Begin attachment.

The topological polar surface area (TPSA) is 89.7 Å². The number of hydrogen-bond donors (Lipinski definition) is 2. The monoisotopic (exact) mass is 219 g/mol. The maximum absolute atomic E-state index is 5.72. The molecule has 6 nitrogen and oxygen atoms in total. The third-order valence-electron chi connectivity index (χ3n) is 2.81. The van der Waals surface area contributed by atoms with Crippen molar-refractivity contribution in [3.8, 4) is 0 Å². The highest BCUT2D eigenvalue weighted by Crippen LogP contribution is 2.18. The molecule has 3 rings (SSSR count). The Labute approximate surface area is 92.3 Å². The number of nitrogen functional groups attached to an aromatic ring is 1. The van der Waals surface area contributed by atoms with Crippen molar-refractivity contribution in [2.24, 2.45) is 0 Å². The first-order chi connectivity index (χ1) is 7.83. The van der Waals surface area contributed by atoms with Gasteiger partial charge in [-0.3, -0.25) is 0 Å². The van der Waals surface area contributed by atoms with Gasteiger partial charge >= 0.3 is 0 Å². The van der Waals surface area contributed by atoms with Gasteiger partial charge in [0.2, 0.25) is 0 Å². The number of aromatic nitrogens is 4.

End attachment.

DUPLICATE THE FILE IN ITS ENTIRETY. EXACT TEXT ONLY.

The topological polar surface area (TPSA) is 89.7 Å². The number of hydrogen-bond donors (Lipinski definition) is 2. The monoisotopic (exact) mass is 219 g/mol. The maximum absolute atomic E-state index is 5.72. The molecule has 6 nitrogen and oxygen atoms in total. The third-order valence-electron chi connectivity index (χ3n) is 2.81. The van der Waals surface area contributed by atoms with Crippen molar-refractivity contribution in [3.8, 4) is 0 Å². The highest BCUT2D eigenvalue weighted by Crippen LogP contribution is 2.18. The molecule has 3 rings (SSSR count). The Labute approximate surface area is 92.3 Å². The number of nitrogen functional groups attached to an aromatic ring is 1. The van der Waals surface area contributed by atoms with Crippen molar-refractivity contribution in [2.24, 2.45) is 0 Å². The first-order chi connectivity index (χ1) is 7.83. The van der Waals surface area contributed by atoms with Gasteiger partial charge in [-0.3, -0.25) is 0 Å². The van der Waals surface area contributed by atoms with Gasteiger partial charge >= 0.3 is 0 Å². The van der Waals surface area contributed by atoms with Gasteiger partial charge in [0.2, 0.25) is 0 Å². The number of aromatic nitrogens is 4.